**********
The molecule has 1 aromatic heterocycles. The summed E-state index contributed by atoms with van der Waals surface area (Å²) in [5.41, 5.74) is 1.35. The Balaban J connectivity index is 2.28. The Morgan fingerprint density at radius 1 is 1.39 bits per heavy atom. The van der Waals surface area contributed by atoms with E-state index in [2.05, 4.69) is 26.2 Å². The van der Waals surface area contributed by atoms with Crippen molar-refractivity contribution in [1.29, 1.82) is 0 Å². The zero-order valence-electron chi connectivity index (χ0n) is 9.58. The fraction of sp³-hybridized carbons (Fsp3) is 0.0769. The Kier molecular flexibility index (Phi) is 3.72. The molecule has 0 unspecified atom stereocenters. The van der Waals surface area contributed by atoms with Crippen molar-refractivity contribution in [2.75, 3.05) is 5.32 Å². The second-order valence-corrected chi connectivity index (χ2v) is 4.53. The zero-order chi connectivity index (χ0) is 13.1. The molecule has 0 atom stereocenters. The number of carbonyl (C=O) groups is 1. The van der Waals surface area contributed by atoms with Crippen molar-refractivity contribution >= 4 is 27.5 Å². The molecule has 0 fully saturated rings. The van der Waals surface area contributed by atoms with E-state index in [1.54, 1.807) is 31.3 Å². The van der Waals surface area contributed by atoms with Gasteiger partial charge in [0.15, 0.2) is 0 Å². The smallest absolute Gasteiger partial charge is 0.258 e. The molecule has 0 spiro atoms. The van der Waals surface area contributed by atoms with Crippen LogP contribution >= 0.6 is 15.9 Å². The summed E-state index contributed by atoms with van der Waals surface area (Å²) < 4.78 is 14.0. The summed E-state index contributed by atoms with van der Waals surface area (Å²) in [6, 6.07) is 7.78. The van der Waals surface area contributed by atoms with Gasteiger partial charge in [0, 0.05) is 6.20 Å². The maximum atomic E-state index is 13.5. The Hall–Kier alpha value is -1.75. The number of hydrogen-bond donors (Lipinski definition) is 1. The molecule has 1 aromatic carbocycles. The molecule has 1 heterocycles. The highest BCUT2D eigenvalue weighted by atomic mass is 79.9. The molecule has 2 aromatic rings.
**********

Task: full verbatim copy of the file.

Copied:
The molecule has 1 aromatic heterocycles. The summed E-state index contributed by atoms with van der Waals surface area (Å²) in [5.41, 5.74) is 1.35. The Balaban J connectivity index is 2.28. The Morgan fingerprint density at radius 1 is 1.39 bits per heavy atom. The van der Waals surface area contributed by atoms with E-state index in [2.05, 4.69) is 26.2 Å². The van der Waals surface area contributed by atoms with Crippen molar-refractivity contribution in [1.29, 1.82) is 0 Å². The zero-order valence-electron chi connectivity index (χ0n) is 9.58. The fraction of sp³-hybridized carbons (Fsp3) is 0.0769. The Kier molecular flexibility index (Phi) is 3.72. The molecule has 0 unspecified atom stereocenters. The van der Waals surface area contributed by atoms with Crippen molar-refractivity contribution in [2.75, 3.05) is 5.32 Å². The second-order valence-corrected chi connectivity index (χ2v) is 4.53. The zero-order chi connectivity index (χ0) is 13.1. The molecule has 0 atom stereocenters. The number of carbonyl (C=O) groups is 1. The van der Waals surface area contributed by atoms with Crippen molar-refractivity contribution >= 4 is 27.5 Å². The molecule has 0 fully saturated rings. The van der Waals surface area contributed by atoms with E-state index in [1.54, 1.807) is 31.3 Å². The van der Waals surface area contributed by atoms with Gasteiger partial charge in [0.15, 0.2) is 0 Å². The smallest absolute Gasteiger partial charge is 0.258 e. The molecule has 0 spiro atoms. The van der Waals surface area contributed by atoms with Crippen LogP contribution >= 0.6 is 15.9 Å². The summed E-state index contributed by atoms with van der Waals surface area (Å²) < 4.78 is 14.0. The summed E-state index contributed by atoms with van der Waals surface area (Å²) in [6, 6.07) is 7.78. The van der Waals surface area contributed by atoms with Gasteiger partial charge in [0, 0.05) is 6.20 Å². The maximum atomic E-state index is 13.5. The Hall–Kier alpha value is -1.75. The number of hydrogen-bond donors (Lipinski definition) is 1. The molecule has 1 aromatic carbocycles. The molecule has 1 heterocycles. The highest BCUT2D eigenvalue weighted by atomic mass is 79.9. The molecule has 2 aromatic rings.